'It is in two parts, the first providing that to the extent of non-exclusion of the donor from possession and enjoyment of the subject-matter of the gift, the property shall be deemed to pass on the donors death. The second covers benefit secured or available to the donor by contract or otherwise in respect of the whole or any part of the subject-matter of the gifts and to the extent of such benefit the property gifted shall be deemed to pass.'

Having considering the scope of section 10, let us not consider as to whether the donees in this case have assumed bona filed possession and enjoyment of the same to the exclusion of the donor or of any benefit to him. So far as the sum of Rs. 60,000 is concerned, admittedly the donees were recipients of the cash gifts from the deceased and the amounts were invested by them with a third party. Therefore, the donees should be taken to have assumed possession and enjoyment of the gifted amounts immediately after the gifts are made. It is not the case of the revenue that any benefit has been created in favour of the donor by contract or otherwise. Therefore, the only question is whether the donees continued to retain possession and enjoyment of the gifted amounts to the entire exclusion of the donor.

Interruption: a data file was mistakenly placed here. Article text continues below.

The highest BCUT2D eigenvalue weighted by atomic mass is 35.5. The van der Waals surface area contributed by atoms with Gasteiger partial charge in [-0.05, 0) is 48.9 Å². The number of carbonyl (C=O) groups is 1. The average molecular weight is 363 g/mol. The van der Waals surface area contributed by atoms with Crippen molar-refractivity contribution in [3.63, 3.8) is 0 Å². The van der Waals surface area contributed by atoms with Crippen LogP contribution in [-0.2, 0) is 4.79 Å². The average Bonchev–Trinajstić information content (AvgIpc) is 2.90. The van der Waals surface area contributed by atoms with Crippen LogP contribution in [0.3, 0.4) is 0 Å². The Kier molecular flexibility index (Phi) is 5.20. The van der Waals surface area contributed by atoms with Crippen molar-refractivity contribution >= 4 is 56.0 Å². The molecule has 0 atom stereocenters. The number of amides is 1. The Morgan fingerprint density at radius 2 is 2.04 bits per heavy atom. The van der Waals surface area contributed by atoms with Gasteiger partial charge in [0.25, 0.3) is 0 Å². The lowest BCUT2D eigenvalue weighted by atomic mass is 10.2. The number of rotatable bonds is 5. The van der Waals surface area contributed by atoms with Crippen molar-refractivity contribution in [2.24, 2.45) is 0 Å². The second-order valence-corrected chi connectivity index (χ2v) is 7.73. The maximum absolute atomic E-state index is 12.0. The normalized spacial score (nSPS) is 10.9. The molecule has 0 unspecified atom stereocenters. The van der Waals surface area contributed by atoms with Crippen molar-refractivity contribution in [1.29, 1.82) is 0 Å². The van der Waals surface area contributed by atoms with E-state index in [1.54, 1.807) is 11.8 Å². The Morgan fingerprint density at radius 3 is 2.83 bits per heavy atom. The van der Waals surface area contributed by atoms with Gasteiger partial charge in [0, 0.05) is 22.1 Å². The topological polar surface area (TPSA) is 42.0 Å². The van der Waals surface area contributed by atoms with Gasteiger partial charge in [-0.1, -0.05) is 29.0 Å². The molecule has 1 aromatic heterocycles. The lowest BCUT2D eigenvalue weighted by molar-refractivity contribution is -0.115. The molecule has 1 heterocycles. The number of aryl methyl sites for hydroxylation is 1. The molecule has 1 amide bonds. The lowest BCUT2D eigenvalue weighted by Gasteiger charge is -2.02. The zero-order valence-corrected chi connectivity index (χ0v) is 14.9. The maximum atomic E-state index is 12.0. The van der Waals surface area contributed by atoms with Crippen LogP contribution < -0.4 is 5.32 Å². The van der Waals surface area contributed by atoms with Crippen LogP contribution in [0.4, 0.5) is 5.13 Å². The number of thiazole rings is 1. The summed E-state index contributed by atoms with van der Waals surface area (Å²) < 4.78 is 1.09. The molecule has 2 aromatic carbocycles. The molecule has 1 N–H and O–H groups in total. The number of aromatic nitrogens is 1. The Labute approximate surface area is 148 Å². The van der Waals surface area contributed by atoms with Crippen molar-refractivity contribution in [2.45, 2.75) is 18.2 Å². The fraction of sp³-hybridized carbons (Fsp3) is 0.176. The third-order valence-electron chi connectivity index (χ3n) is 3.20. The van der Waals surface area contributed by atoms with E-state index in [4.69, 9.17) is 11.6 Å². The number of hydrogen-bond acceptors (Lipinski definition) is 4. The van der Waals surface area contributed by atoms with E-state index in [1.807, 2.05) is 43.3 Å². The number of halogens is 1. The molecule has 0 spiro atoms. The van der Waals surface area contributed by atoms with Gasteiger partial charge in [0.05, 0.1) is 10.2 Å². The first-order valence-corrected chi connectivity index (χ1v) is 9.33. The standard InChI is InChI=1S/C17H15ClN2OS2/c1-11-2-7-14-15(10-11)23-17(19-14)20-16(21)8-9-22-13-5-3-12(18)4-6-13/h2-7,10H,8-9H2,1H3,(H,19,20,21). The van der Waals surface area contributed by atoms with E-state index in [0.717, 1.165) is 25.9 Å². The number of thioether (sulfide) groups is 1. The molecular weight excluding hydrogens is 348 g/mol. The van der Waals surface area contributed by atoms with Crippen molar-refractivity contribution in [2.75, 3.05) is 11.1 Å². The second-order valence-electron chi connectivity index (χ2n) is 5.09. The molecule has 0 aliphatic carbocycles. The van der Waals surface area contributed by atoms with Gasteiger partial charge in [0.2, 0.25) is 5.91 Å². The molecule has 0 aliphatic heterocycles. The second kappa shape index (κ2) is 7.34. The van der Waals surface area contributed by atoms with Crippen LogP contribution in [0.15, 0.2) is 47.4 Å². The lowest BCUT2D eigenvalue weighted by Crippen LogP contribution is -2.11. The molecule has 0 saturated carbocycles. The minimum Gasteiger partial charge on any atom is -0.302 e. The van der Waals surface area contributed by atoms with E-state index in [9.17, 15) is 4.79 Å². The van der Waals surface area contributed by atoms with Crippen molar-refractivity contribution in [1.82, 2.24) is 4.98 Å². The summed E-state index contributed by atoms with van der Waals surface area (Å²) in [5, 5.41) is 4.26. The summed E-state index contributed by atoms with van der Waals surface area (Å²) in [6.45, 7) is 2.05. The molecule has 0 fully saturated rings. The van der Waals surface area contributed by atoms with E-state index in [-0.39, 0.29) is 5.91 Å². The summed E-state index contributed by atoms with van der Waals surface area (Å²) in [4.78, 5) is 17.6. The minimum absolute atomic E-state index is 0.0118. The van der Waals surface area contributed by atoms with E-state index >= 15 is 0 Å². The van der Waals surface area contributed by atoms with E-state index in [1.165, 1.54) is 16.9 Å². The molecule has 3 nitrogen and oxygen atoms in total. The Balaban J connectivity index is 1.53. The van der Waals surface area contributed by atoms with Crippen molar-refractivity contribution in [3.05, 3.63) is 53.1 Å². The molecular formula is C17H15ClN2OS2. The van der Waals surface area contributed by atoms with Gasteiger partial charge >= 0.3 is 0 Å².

As already pointed out, though the amounts gifted were invested at the first instance with a third party for some time, later they came to be invested in the firm of which the deceased was a partners. Can it be said that the deceased has been excluded from possession and enjoyment of the movies ?